1940 — Illinois — first deceased donor transplant in the US on Ruth Tucker, a 44-year old with PKD. 10 months later, kidney rejected because there was no immunosuppression at that time
1954 — Bostons — first successful kidney transplant by Joseph Murray of identical twins (he won the Nobel Prize in 1990).
1957 — AZA is synthesized by Gertrude Elion and George Hitchings (who won the Nobel prize in 1998)
1966 — Terasaki develops the crossmatch, lowering hyperacute rejection rates
1968 — the Southeast Organ Procurement Foundation is formed — which is the forerunner of UNOS
1972 — Medicare covers dialysis treatments
1972 — cyclosporine developed
early 1980’s — cyclosporine drives allograft survival to up to 80% at one year
1990’s — graft survival now 90% at one year
What’s happening now? Living donor allograft survival is about 95% at one year, but linearly decrease up to 10 years. SCD have a median survival of 9 years, living donor grafts of 11-13 years. Asian recipients receiving a living donor have the longest graft survival. African-Americans receiving a deceased donor have the shortest graft survival.
Graft survival has to do with HLA expression. These are highly polymorphic. For more information about HLA expression and crossmatching, click here.
3-month graft survival in the last 20 years increased from 92% to 97%, with almost all the improvement occurring in the 1st year of transplantation. After the 1st year, since 1991 the rate of graft failure has not changed.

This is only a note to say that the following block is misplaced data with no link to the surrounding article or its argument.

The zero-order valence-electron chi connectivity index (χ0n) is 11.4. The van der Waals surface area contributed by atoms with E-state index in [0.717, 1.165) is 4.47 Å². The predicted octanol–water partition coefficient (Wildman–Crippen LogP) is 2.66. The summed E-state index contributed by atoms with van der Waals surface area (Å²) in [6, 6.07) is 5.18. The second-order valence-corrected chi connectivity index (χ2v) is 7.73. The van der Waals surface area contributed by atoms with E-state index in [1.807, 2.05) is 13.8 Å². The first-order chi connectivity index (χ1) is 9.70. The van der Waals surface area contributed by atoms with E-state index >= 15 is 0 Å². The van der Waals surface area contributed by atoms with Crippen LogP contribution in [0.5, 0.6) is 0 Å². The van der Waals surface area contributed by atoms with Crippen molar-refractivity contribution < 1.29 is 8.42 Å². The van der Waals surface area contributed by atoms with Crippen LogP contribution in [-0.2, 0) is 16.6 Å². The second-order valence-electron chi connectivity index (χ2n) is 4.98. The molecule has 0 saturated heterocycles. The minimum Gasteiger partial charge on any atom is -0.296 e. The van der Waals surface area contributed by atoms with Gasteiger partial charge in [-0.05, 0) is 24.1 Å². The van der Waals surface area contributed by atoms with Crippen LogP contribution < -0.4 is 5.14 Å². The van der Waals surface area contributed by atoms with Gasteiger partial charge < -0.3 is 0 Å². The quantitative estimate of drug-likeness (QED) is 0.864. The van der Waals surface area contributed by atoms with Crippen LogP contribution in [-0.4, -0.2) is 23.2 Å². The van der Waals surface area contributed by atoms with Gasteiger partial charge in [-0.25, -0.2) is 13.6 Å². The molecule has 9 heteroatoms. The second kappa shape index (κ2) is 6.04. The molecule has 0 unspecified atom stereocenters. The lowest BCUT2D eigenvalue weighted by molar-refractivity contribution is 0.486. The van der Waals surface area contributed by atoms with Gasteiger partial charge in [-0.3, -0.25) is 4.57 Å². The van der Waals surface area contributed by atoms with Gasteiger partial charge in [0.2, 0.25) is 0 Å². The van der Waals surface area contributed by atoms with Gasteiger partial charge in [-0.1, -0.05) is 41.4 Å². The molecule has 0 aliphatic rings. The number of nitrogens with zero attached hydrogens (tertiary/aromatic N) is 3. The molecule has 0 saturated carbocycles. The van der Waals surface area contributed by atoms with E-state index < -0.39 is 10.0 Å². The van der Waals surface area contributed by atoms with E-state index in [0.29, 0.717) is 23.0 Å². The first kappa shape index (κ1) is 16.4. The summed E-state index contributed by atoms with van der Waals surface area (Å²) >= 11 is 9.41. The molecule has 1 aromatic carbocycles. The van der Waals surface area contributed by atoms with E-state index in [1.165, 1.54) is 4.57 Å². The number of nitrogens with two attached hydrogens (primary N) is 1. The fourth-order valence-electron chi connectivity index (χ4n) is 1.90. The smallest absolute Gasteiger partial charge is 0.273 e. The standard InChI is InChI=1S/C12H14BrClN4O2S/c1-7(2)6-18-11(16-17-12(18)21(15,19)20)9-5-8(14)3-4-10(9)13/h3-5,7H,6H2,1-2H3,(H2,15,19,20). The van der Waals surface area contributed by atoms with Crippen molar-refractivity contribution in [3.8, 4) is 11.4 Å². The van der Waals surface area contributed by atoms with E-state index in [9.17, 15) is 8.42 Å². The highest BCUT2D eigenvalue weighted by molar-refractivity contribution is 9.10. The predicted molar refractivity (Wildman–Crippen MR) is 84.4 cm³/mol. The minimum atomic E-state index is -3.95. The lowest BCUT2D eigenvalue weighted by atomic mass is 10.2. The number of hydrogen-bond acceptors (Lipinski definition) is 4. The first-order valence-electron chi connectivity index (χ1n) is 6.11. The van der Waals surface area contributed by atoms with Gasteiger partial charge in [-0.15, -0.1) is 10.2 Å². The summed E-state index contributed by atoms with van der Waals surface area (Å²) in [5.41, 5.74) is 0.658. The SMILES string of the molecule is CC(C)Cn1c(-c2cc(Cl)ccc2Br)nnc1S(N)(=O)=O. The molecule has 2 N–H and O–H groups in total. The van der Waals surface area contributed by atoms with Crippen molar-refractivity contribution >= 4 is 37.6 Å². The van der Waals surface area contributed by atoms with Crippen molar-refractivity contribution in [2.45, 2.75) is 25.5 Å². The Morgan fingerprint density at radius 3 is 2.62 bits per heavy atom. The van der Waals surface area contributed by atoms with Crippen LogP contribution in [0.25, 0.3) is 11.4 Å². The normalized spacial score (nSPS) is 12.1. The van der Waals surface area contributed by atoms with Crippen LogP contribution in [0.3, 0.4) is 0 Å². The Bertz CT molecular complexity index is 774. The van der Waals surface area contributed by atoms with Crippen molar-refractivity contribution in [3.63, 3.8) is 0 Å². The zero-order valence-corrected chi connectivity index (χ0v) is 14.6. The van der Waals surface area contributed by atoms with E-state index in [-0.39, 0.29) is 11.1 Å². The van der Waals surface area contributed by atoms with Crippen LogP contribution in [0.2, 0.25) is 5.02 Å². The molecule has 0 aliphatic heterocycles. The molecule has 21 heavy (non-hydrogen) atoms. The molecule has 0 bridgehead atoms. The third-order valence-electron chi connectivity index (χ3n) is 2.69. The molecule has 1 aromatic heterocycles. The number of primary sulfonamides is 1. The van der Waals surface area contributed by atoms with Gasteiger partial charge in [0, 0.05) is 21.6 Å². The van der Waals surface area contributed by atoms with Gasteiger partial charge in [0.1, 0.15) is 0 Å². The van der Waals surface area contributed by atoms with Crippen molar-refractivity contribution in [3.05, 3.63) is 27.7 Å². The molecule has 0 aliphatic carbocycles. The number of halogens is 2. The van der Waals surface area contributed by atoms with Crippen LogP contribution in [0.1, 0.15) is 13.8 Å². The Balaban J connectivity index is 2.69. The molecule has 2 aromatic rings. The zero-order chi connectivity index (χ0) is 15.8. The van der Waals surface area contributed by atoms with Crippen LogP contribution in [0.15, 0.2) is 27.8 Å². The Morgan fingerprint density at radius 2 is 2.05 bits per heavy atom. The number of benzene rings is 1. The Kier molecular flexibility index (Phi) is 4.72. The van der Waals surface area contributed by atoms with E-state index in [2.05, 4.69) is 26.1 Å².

Dr. Rolls diverges a bit to discuss the types of deceased donors.
ECD — donor between age 50-60 with at least 2 of the following:
creatinine > 1.5, or death by stroke, or h/o HTN
or a donor > 60 (regardless of comorbid conditions)
ECD criteria are oversimplifications and can cause surgeons to pass up good kidneys because of comorbidities that may have no effect on the kidney. Dr. Rolls insists that there is a better, more mathematical way of determining the quality of a donor kidney — donor profile index. The index is a number — lower scores indicate a longer median graft survival.
Dr. Rolls then discusses the immunologic factors of the recipient, specifically the panel reactive antibody. This is a measure of one’s level of sensitization. The result is reported as a percentage — the higher the percentage, the more likely you are to react to most allografts offered. These patients can still be transplanted, but require proper pre-transplant immunosuppressive preparation (desensitization). For these patients, Jordan from Cedars Sinai (in LA) has been giving pooled donor Ab’s and rituxan –> successful desensitization of high PRA patients. At ECU, the largest number of patients have 0% PRA; the second largest group has 90% or greater PRA’s.
Dr. Rolls now turns his attention to rejection episodes after transplantation. We are much better at dealing with acute rejections, but the key to increasing long-term survival is to adequately treat or mitigate chronic allograft rejection. In one study by Terasaki, the presence of donor specific antibodies can increase the rate of rejection to 89% (from 43% of those patients without DSA’s). Drs. Haisch and Reballato (at ECU) are working on this issue.
BK virus also impacts graft survival, and it appears to be endemic to eastern North Carolina. The best treatment thus far is a reduction in immunosuppression, but that leaves the kidney open to acute rejection. Some new studies suggest that ciprofloxacin can be used prophylactically, and is being studied at ECU currently.